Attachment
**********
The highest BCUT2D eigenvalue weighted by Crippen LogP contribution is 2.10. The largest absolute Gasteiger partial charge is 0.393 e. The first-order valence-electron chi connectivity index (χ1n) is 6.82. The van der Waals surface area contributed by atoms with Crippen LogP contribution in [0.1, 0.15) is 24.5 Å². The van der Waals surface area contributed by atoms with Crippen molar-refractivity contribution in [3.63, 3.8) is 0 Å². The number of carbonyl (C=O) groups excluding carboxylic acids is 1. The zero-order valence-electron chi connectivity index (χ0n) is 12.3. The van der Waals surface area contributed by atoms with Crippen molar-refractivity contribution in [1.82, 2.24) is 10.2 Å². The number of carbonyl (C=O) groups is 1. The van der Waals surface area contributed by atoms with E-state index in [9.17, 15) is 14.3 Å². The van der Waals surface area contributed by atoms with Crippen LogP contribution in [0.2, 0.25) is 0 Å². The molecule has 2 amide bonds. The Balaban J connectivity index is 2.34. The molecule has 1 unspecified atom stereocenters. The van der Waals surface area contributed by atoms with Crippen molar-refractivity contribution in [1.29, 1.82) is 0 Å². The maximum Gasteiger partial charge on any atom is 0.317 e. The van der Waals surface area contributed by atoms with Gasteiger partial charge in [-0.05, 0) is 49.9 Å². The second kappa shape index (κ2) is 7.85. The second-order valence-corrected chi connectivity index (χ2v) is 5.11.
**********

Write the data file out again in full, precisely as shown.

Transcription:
The highest BCUT2D eigenvalue weighted by Crippen LogP contribution is 2.10. The largest absolute Gasteiger partial charge is 0.393 e. The first-order valence-electron chi connectivity index (χ1n) is 6.82. The van der Waals surface area contributed by atoms with Crippen LogP contribution in [0.1, 0.15) is 24.5 Å². The van der Waals surface area contributed by atoms with Crippen molar-refractivity contribution in [3.63, 3.8) is 0 Å². The number of carbonyl (C=O) groups excluding carboxylic acids is 1. The zero-order valence-electron chi connectivity index (χ0n) is 12.3. The van der Waals surface area contributed by atoms with Crippen molar-refractivity contribution in [1.82, 2.24) is 10.2 Å². The number of carbonyl (C=O) groups is 1. The van der Waals surface area contributed by atoms with E-state index in [9.17, 15) is 14.3 Å². The van der Waals surface area contributed by atoms with Crippen LogP contribution in [0.2, 0.25) is 0 Å². The molecule has 2 amide bonds. The Balaban J connectivity index is 2.34. The molecule has 1 unspecified atom stereocenters. The van der Waals surface area contributed by atoms with Crippen molar-refractivity contribution in [1.29, 1.82) is 0 Å². The maximum Gasteiger partial charge on any atom is 0.317 e. The van der Waals surface area contributed by atoms with Gasteiger partial charge in [-0.05, 0) is 49.9 Å². The second kappa shape index (κ2) is 7.85. The second-order valence-corrected chi connectivity index (χ2v) is 5.11.